RESULTS: Close to 60% of the respondents supported doctor-assisted death, while one third rejected it. Half of the respondents opposed disclosure of the full truth about a poor medical prognosis, and the others supported it. Support for truth-telling was higher among younger physicians, and support for doctor-assisted death was higher among females and among physicians practicing in hospitals. One quarter of respondents supported both truth-telling and assisted death, thereby exhibiting respect for patients' autonomy. This approach characterizes younger doctors and is less frequent among general practitioners. Another quarter of the respondents rejected truth-telling, yet supported assisted death, thereby manifesting compassionate pragmatism. This was associated with medical education, being more frequent among doctors educated in Israel, than those educated abroad. All this suggests that both personal attributes and professional experience affect attitudes of physicians to ethical questions.
CONCLUSIONS: Examination of attitudes to two debatable medical dilemmas allowed portrayal of the multi-faceted medico-ethical scene in Israel. Moreover, this study, demonstrates that one can probe the ethical atmosphere of a given medical community, at various time points by using a few carefully selected questions.
BACKGROUND: Shared decision making is a collaborative process that allows patients, or their surrogates, and clinicians to make health care decisions together. There is an imperative to teach young physicians early in their training the importance of engaging in a shared decision-making process to define overall goals of care (GOC). The PERSON mnemonic proposes a structured format that allows providers to evaluate GOC across the spectrum of serious illnesses, outside of breaking bad news or end-of-life planning.
OBJECTIVES: This study evaluated the utility of the PERSON mnemonic in training residents to have GOC with their patients, and investigated if these skills translated to the bedside with real patient encounters.
METHODS: First-year residents were divided into groups to participate in an in-depth education session. A pre-/postbaseline survey was administered immediately after the education intervention and approximately seven months later to assess retention and utility.
RESULTS: Thirty first-year residents were eligible for this study; 30 attended the educational sessions and completed the immediate baseline pre-/postsurvey and the seven-month follow-up survey, resulting in 100% retention rate throughout study. Residents found sustained utility in the mnemonic. It was significantly successful in increasing the knowledge and confidence level in exploring GOC. Patient-centered outcomes could not be analyzed due to low response rates and limited granularity of hospital-level data.
CONCLUSION: The PERSON mnemonic is a feasible and useful format for teaching residents how to have a GOC discussion.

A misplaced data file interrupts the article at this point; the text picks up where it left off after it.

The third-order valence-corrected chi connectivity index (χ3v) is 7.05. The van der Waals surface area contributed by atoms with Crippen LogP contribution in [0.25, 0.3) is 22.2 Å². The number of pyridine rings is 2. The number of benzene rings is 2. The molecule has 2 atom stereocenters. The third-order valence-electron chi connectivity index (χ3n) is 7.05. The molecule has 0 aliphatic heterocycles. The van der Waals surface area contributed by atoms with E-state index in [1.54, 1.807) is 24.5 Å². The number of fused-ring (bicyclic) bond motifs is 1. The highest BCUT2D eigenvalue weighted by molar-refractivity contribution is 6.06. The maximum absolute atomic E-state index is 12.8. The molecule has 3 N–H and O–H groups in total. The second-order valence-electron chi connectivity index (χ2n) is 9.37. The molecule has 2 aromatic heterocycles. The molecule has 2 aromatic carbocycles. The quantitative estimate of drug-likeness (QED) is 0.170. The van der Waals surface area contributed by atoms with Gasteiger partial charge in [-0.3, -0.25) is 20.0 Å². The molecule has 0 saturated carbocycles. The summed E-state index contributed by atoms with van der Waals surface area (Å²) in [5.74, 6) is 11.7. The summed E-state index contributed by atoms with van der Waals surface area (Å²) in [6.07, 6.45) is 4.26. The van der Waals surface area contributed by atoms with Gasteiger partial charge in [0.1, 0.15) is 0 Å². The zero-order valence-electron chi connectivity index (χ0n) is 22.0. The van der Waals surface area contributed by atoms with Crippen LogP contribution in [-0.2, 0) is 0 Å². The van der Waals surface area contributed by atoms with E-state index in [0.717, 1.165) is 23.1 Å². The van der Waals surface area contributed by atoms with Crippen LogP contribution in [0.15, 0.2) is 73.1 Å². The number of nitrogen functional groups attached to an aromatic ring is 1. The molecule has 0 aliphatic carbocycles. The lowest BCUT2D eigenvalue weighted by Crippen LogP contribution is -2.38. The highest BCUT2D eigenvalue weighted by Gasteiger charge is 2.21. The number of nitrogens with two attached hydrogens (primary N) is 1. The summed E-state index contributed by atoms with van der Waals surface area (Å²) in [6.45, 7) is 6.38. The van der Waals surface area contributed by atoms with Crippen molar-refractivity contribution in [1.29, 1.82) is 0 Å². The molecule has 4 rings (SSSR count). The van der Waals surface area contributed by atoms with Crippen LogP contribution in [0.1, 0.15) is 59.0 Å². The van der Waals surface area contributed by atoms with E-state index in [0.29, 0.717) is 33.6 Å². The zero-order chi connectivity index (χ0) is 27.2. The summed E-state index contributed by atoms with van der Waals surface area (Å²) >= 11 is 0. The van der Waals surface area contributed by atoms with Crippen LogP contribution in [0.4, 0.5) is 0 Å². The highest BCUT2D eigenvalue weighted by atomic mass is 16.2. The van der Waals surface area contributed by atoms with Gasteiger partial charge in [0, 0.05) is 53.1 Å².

Physician aid-in-dying (PAD) is now legalized in more than half a dozen states across the United States yet remains controversial among health care providers and the general public. Previous studies have described physicians' and nurses' experiences with and attitudes about PAD; however, there is no data about PAD in the context of genetic counseling. This study explores genetic counselors' experiences, understanding, training, and perspectives about PAD. Fifteen participants were recruited to complete semistructured telephone interviews. Five participants had received patient inquiries about PAD. Most participants (n = 10) did not feel prepared to discuss PAD with patients and felt that they did not have adequate knowledge to answer patient questions about the practice. Participants described how the unique training, skills, and experiences of genetic counselors could be beneficial for discussing PAD with patients, in comparison to other providers. All participants supported training for genetic counselors about PAD, with many suggesting integration with education about palliative care and end-of-life planning. This is the first study to investigate PAD in the context of genetic counseling. Genetic counselors have had patients ask questions about PAD, want education and access to resources about PAD, and believe they can provide important support and guidance to patients considering PAD in some genetic counseling contexts.
Chronic obstructive pulmonary disease (COPD) is a leading cause of mortality. Since patients with severe COPD may experience exacerbations and eventually face mortality, advanced care planning (ACP) has been increasingly emphasized in the recent COPD guidelines. We conducted a multicenter, cross-sectional study to survey the current perspectives of Japanese COPD patients toward ACP. “High-risk” COPD patients and their attending physicians were consecutively recruited. The patients’ family configurations, understanding of COPD pathophysiology, current end-of-life care communication with physicians and family members, and preferences for invasive life-sustaining treatments including mechanical ventilation (MV) and cardiopulmonary resuscitation (CPR) were evaluated using a custom-made, structured, self-administered questionnaire. Attending physicians were also interviewed, and we evaluated the patient–physician agreement. Among the 224 eligible “high-risk” patients, 162 participated. Half of the physicians (54.4%) thought they had communicated detailed information; however, only 19.4% of the COPD patients thought the physicians did so ( score = 0.16). Less than 10% of patients wanted to receive invasive treatment (MV, 6.3% and CPR, 9.4%); interestingly, more than half marked their decision as “refer to the physician” (MV 42.5% and CPR 44.4%) or “refer to family” (MV, 13.8% and CPR, 14.4%). Patients with less knowledge of COPD were less likely to indicate that they had already made a decision. Although ACP is necessary to cope with severe COPD, Japanese “high-risk” COPD patients were unable to make a decision on their preferences for invasive treatments. Lack of disease knowledge and communication gaps between patients and physicians should be addressed as part of these patients’ care.